New Face of Christianity

In Ever-Changing Vietnam

Young Vietnamese read the Bible provided by Vietnam Partnership during a church service.

Nguyen Thanh Huyên, 28, lives in a world of unrest and stress. Her native country, Vietnam, has one of the fastest developing economies in the world, and is quickly becoming a major economic player in the global market. This rapid development has many effects on women like Nguyen. Workers are under unhealthy pressure from the Communist government to meet the high demand for productivity.

This undue stress on the working class and youth has lead to an increase in social problems such as “homelessness, drug use, sexual and economic exploitation, trafficking and violence,” according to a report from UNICEF. The world Nguyen lives in is one of increasing struggle and danger, a world much different from her parents'.

Nguyen is a Christian. She received the Word of God in 2001 in her native language and was moved by its value to her people: “What struck me is that the message of the Bible seemed to be relevant to today's people, containing deep meaning, though simple to understand.” She speaks of how she was deeply changed by its message: “Through the Bible, I also discovered the root of sin and evil that infects human beings and society.”

One prevalent sin she speaks of is the persecution of Christians. Just as the economic and social landscapes of Vietnam are full of tension, so is the religious one. Although the constitution of Vietnam calls for religious freedom, the persecution of the Christian church continues. In southern Vietnam, a protestant pastor, Thach Thanh No was brutally beaten to death as he was leaving a church meeting at the hands of Khmer Krom Buddhists. In most regions of the country, less than 10 percent of the population is Christian, leaving them subject to bullying and discrimination from other religious sects and groups.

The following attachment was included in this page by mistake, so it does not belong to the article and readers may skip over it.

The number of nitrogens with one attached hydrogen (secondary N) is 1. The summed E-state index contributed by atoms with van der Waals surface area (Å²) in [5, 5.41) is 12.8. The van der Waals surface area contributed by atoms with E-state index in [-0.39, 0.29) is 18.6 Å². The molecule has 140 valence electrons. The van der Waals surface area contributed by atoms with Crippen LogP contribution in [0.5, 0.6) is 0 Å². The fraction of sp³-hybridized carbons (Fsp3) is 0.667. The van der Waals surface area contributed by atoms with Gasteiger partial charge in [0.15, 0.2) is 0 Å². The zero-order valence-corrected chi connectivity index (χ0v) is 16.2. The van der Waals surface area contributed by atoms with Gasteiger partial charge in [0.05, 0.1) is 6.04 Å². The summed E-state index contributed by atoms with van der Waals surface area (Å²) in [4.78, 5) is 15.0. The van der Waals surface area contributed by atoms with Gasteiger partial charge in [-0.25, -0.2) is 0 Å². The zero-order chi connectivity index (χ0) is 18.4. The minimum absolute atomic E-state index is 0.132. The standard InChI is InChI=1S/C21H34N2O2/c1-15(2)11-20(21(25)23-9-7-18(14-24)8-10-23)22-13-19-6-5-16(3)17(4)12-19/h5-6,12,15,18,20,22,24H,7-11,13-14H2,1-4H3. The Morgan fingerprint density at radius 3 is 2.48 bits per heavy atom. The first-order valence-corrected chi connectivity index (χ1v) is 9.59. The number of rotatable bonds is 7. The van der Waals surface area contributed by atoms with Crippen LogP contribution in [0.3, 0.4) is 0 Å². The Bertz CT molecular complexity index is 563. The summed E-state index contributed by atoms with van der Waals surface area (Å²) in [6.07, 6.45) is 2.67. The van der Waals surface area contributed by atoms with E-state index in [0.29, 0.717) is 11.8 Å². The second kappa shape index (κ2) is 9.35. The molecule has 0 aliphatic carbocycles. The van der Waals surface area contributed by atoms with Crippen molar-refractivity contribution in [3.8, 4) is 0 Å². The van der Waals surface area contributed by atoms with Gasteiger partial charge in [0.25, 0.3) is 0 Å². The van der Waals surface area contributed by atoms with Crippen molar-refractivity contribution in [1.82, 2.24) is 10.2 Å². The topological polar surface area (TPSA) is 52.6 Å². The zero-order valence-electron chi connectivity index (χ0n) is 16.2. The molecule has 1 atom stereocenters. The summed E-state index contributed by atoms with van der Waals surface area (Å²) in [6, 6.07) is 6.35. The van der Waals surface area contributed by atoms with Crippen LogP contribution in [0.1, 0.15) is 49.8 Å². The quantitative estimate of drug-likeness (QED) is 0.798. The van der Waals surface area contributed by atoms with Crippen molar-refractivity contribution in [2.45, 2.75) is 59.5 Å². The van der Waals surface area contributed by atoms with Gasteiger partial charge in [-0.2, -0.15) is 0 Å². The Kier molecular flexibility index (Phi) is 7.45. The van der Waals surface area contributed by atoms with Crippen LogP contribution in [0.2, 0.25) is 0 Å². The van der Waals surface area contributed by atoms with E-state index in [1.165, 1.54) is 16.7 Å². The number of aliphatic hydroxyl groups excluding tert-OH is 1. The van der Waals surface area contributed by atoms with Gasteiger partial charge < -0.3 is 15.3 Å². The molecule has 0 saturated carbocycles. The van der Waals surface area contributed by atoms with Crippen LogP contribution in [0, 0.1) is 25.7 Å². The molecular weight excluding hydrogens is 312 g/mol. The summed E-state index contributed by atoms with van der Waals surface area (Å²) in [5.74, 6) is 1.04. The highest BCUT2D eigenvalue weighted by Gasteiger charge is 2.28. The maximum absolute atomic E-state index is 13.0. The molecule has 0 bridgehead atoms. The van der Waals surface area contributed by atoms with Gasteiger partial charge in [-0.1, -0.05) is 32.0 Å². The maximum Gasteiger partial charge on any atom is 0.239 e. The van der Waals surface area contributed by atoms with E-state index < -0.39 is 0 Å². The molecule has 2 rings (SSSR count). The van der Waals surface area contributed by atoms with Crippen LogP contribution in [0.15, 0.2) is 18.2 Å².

Much of the societal turmoil of Vietnam is propagated by the youth of the nation. More than one third of the population is under 18 years of age, the majority of which were raised without religious impulse or training. There is a fresh crop of impressionable young men and women in the country who, because of social and economic pressures, are falling victim to crime and exploitation. The Vietnam Partnership, a branch of the United Bible Societies Service Organization Asia Pacific (UBSSO Asia Pacific), is working hard to provide these youths with new and relevant Bible resources to foster deep faith and understanding.

Throughout Vietnam, hundreds of thousands of new Bible resources have made it into the hands of the youth. A new, hungry generation has been equipped to make a positive impact in their country and counteract the harsh negative effects of religious, social and economic pressures. Nguyen, along with countless others, is becoming the new face of Christianity in an ever-changing Vietnam, a group that loudly attests: “Jesus has the power to deliver us and give us new life.”

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